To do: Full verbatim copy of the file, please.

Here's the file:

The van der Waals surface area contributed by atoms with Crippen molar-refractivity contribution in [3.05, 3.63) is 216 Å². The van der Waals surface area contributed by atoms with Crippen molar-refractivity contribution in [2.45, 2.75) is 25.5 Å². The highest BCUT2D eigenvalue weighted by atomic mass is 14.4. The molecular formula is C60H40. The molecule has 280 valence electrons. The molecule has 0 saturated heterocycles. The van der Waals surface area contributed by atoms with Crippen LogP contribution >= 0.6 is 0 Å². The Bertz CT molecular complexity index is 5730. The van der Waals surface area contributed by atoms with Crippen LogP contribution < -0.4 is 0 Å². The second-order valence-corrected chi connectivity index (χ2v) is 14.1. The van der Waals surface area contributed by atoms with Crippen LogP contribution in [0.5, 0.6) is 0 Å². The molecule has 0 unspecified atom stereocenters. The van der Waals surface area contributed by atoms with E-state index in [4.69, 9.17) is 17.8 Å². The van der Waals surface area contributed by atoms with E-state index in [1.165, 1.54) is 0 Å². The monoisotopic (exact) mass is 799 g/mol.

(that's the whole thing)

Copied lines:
The van der Waals surface area contributed by atoms with Crippen molar-refractivity contribution in [3.05, 3.63) is 216 Å². The van der Waals surface area contributed by atoms with Crippen molar-refractivity contribution in [2.45, 2.75) is 25.5 Å². The highest BCUT2D eigenvalue weighted by atomic mass is 14.4. The molecular formula is C60H40. The molecule has 280 valence electrons. The molecule has 0 saturated heterocycles. The van der Waals surface area contributed by atoms with Crippen LogP contribution >= 0.6 is 0 Å². The Bertz CT molecular complexity index is 5730. The van der Waals surface area contributed by atoms with Crippen LogP contribution < -0.4 is 0 Å². The second-order valence-corrected chi connectivity index (χ2v) is 14.1. The van der Waals surface area contributed by atoms with Crippen LogP contribution in [0.5, 0.6) is 0 Å². The molecule has 0 unspecified atom stereocenters. The van der Waals surface area contributed by atoms with E-state index in [4.69, 9.17) is 17.8 Å². The van der Waals surface area contributed by atoms with E-state index in [1.165, 1.54) is 0 Å². The monoisotopic (exact) mass is 799 g/mol.